It's been almost a year since the last posting in here covering this topic - are there any newer examples or libraries that you (Joan or anyone) know of that do the acceleration ramp, constant run-rate, and deceleration ramp, together with actual counting of steps? The "in" way to run steppers with the Pi at the moment is to use an external pulse/direction/enable stepper driver that implements microsteps and current control. They all require exact timed pulses that can be ramped in frequency without any timing discontinuities.

I'm trying to run a peristaltic pump and the only way I can get accurate results is to count steps exactly. The pigpio examples show waves being timed by the pigpio system while timed by the Pi and then stopped or acted on once the time expires: this isn't accurate enough to guarantee a known number of steps. Instead I just need the purpose-designed waveform to come to an end and immediately be followed by another waveform of a different frequency without losing any cycles and matching the two waveforms exactly in terms of high/low states at full-cycle boundaries. It's not clear from pigpio documentation how to do this, so I rely on the examples found here and at the pigpio site, which don't ever seem to go there (unless I missed one?)

Ideally there would be a library/example based on the work done in this article on fast approximated stepper pulse generation math (https://www.embedded.com/design/mcus-processors-and-socs/4006438/Generate-stepper-motor-speed-profiles-in-real-time) There is an Arduino library that does just that. Given that DMA is the way around the non-real-time Raspberry Pi, the article's methods could be used to precalculate waves and then run them through pigpio for accurate rendition.

I'd write this myself but after reading the comments here and anywhere else I could find them, I am still not confident that building a long (minutes-long) stepper activation pulse waveform out of multiples wave trains without glitches due to improperly matched waveform segments is something that will work.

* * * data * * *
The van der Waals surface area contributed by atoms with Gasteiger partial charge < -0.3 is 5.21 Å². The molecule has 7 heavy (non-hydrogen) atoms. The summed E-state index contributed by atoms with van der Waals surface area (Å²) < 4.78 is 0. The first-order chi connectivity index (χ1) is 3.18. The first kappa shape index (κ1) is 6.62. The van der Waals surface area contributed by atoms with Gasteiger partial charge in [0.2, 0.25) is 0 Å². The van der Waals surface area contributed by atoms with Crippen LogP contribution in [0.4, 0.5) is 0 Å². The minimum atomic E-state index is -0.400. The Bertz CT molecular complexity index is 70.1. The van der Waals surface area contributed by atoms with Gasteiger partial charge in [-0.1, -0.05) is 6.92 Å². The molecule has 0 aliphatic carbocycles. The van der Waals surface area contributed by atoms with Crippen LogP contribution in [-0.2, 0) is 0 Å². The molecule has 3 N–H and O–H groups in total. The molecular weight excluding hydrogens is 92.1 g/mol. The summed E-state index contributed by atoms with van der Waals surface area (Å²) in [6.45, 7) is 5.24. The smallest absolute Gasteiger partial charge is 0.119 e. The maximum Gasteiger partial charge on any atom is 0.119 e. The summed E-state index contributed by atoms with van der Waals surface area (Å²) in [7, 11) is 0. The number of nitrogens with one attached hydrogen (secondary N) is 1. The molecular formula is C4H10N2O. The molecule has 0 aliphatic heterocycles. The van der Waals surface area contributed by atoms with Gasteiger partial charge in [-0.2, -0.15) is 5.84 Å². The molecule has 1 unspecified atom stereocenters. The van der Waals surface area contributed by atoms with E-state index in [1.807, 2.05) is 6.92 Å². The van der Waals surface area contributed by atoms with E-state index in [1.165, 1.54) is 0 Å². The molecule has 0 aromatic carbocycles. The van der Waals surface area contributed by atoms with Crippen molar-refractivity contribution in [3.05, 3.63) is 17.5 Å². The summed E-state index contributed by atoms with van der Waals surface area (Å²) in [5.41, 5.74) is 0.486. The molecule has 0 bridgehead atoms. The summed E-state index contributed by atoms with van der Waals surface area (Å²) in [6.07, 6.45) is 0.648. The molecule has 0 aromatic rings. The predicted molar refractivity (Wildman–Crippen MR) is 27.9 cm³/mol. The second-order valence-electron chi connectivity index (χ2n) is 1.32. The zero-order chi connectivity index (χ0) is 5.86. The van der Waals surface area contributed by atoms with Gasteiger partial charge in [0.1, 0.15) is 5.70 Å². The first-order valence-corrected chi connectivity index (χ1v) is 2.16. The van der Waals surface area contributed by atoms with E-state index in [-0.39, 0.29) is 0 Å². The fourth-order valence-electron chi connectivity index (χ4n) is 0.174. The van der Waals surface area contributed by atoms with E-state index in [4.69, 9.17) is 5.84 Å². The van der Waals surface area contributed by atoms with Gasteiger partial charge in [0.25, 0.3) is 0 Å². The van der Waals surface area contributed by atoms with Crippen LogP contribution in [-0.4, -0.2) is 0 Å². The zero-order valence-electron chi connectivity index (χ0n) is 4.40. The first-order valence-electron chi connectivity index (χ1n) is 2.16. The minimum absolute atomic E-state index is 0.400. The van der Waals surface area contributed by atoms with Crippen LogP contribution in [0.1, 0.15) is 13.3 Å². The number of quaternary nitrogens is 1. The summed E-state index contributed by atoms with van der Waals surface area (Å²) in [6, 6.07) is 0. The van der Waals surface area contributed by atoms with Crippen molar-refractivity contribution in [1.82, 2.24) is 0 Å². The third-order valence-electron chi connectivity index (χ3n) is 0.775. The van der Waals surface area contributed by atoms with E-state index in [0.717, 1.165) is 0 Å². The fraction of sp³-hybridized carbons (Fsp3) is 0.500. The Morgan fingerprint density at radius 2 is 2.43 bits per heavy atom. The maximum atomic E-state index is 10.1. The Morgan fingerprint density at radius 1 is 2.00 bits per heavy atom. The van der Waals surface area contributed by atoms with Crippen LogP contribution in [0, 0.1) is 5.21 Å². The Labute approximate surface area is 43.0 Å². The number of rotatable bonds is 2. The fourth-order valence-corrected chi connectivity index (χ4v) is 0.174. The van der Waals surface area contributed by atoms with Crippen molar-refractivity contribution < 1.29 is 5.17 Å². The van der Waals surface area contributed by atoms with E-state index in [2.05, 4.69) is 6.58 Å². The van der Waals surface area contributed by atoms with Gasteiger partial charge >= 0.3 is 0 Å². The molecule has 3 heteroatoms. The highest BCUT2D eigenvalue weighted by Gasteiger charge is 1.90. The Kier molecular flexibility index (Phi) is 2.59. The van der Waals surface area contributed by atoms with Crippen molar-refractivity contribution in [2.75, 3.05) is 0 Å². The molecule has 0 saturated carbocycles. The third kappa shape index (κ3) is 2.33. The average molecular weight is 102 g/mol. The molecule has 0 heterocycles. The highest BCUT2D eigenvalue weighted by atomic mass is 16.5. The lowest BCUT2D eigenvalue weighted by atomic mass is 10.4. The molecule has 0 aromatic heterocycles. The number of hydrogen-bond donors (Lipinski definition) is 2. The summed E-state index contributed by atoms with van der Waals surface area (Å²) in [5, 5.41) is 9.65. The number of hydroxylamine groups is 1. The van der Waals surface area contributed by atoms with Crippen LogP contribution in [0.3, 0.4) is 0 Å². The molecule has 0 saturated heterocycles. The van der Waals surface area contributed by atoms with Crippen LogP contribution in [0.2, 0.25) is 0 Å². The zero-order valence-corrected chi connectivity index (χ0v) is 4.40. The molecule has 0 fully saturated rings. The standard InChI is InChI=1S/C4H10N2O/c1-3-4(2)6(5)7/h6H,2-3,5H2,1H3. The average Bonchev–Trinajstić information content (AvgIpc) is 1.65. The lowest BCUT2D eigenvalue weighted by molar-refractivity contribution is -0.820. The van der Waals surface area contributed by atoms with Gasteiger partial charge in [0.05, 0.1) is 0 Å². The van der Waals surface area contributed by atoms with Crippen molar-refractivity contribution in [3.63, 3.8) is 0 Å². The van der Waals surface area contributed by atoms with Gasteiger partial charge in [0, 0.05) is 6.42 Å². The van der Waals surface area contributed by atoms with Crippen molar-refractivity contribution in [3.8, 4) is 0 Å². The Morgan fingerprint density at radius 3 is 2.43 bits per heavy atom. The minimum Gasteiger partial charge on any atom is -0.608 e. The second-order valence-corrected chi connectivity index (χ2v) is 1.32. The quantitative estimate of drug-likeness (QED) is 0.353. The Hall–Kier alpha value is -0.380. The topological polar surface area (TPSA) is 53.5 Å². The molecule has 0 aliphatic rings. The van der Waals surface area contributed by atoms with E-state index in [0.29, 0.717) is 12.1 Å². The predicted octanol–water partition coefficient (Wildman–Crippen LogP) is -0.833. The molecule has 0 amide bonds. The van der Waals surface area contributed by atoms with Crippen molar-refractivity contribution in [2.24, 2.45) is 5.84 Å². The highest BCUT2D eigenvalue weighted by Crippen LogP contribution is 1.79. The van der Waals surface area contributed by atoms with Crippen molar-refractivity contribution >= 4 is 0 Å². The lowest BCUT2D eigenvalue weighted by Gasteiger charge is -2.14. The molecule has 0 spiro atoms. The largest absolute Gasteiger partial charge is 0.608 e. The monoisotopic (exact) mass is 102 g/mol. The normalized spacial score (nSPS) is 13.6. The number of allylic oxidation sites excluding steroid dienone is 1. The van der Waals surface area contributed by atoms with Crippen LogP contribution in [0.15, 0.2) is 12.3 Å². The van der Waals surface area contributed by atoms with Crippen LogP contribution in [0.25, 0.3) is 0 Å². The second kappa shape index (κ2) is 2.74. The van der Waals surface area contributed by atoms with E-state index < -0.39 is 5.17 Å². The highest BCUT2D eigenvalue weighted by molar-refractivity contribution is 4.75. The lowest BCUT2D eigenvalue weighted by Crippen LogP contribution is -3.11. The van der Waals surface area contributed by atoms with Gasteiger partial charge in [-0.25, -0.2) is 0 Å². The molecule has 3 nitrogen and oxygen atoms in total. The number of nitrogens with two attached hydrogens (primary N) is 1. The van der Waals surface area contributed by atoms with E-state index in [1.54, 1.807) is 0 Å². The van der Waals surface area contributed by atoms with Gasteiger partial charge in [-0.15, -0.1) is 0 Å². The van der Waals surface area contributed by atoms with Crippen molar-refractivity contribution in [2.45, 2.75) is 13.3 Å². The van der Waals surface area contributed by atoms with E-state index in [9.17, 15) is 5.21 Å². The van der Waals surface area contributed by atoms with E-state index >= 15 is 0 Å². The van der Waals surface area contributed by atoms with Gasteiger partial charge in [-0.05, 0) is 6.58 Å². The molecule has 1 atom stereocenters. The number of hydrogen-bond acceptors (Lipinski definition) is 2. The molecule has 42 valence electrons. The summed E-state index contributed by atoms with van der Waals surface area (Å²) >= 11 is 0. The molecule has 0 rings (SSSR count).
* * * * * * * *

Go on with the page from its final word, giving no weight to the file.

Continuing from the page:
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    "Given that DMA is the way around the non-real-time Raspberry Pi..." -> I don't think this is exactly true, if you mean, you can guarantee complex timings controlled from userspace code. It may be the optimal approach in context, but it is still not carved in the way it can be via an MC like the Arduino dedicated to the task. These are very different tools with different strengths and weaknesses.
    – goldilocks
    May 30, 2018 at 23:00

1 Answer 1


Steppers are typically driven by stepper driver boards such as the TMC2208. Microcontrollers such as Arduino or Raspberry Pi send pulses to the stepper driver boards to turn the stepper motor. I assume you have already acquired a motor hat or such.

For smoothness, it is ideal to have well behaved acceleration curves for the pulse train sent to a robotic arm so that it doesn't spaz itself to death. However, for peristaltic pumps, you would not need to worry about such curves since you can spread the motion out over time to reduce jerkiness. In fact, lowering the frequency of pulses will give you better torque (stepper torque disappears with speed). Therefore, all you would need is to send the computed number of pulses in a steady slow stream, where "slow" is a compromise between what works and your patience.

If there is a need to send a pulse train instead of a single pulse for each 1.8 degrees of motion, reconfigure your stepper board for microstepping (e.g., 256 microsteps). Then send K*256 pulses for each K*1.8 degrees of motion (provided 256 is your microstep factor).

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    I considered that and have modeled the behavior within the context of an overall process to maintain nutrient solution integrity. Unfortunately, because of mixing and measurement delays, along with pump precision issues, there is actually a time constraint as well as observability issues in development (as you pointed out!) Slow pulses are also noisy and EMI issues which the final product cannot have, so looking for a more sophisticated current-controlled microstepping solution. But we're off topic. I'm asking here about progress in providing PUL/DIR/SEL signals with the Pi! Jun 1, 2018 at 0:45
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    Eric, most awesome! I have plans to build my own Pi nutrient mixer. Regarding your noise reduction requirement, perhaps experimenting with microstep configuration might prove helpful (more microsteps, higher frequency). This would allow you to send a long bit banging pulse train of microsteps for each 1.8degree motion and perhaps control EMI with a capacitor. I.e., you'd always send multiples of 256 pulses. I use rpio and plan on simply banging out the individual bits this way. My plan B is to revert to Pi controlling Arduino/RAMPS over serial. Email for more detail. [email protected]
    – OyaMist
    Jun 1, 2018 at 15:50

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